Question: miRNA differential expression
2
gravatar for anshulmbi
17 months ago by
anshulmbi30
anshulmbi30 wrote:

Hello,

I am doing miRNA differential expression analysis from the Read counts, but I have few questions: 1. Which one is better DEseq2 and EdgeR 2. I have total 452 samples with 4 condition and each condition have different sample no. How to analyze this type of data. 3. I want to check the expression of miRNAs for the individual condition, I mean which miRNAs are Down or UP-regulated in which condition.

Please help me in this regard.

Thanks...

mirna rna-seq deseq2 de • 1.6k views
ADD COMMENTlink modified 17 months ago • written 17 months ago by anshulmbi30

Hello All, Thank you for your kind reply and suggestions. Please focus on my second problem: I have total 452 samples with 4 condition and each condition have different sample no. How to analyze this type of data. I checked DeSeq2 and EdgeR tutorials, mostly in these tutorials they did only DE analysis only for control and treatment condition. But In my case, I have 4 conditions with different sample no. eg.: Condition 1: 139 samples Condition 2: 109 samples Condition 3: 89 samples Condition 4: 80 samples I hope you can understand my problem. Thanks!!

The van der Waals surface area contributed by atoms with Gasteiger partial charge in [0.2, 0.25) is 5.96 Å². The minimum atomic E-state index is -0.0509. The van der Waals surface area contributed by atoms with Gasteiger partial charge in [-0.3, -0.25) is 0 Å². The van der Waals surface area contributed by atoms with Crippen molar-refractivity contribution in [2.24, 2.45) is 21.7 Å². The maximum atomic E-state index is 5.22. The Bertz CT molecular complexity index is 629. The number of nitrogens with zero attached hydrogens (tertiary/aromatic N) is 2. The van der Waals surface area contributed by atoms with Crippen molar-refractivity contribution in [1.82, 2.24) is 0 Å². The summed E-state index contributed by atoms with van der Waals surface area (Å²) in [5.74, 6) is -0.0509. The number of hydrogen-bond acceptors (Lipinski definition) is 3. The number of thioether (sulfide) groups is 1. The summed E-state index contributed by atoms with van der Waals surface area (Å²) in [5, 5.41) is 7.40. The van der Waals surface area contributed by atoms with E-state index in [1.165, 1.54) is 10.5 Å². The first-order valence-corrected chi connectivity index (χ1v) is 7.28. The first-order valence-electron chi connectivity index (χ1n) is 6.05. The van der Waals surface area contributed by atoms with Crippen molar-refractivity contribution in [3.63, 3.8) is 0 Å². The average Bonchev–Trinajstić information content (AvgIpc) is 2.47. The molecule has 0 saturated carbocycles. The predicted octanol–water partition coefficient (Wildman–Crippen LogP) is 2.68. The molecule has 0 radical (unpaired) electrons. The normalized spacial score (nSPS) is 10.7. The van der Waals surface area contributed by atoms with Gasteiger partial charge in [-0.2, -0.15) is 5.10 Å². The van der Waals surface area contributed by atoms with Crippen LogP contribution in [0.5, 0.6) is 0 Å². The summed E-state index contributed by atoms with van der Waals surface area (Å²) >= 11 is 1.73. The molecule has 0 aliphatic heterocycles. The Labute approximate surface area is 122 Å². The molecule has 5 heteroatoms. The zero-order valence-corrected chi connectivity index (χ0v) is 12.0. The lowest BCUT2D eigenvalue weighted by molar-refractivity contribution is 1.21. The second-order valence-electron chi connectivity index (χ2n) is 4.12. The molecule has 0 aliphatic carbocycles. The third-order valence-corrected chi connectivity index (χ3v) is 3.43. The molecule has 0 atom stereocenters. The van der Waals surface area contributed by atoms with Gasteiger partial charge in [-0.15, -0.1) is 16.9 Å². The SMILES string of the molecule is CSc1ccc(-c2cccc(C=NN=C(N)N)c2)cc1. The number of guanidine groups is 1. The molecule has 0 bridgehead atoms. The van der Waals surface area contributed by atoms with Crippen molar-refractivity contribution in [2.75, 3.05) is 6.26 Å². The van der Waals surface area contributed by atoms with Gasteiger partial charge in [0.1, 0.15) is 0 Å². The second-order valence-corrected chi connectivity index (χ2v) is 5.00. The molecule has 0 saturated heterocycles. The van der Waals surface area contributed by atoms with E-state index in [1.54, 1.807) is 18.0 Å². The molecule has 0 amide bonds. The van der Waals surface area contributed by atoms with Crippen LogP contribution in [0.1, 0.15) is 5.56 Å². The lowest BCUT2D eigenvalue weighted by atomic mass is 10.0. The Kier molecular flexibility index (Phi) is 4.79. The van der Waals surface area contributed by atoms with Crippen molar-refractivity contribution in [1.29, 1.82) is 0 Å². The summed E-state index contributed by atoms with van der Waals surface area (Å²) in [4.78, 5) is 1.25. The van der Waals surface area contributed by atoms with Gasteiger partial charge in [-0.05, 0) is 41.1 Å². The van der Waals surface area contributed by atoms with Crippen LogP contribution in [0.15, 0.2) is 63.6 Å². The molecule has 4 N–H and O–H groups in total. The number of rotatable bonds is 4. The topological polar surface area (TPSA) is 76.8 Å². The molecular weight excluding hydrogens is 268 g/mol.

ADD REPLYlink written 17 months ago by anshulmbi30

First, be sure to add your emphasis to the second issue as a comment rather than an answer to your post.

DESeq2 does accommodate analysis with different samples numbers, thus I am not sure why this is a problem. It seems to me that the sample number is not the issue your are pointing to, but rather the fact that you have 4 conditions. The way you will analyze this will depend upon the question of you experimental problem. You could analyze all the groups together (accounting for multiple groups in the design section of DESeq2) and use contrast to the comparisons that you are interested (more on this here). Alternatively, if your conditions represent something like different time points, you should consider reading that section on the DEseq2 vignette.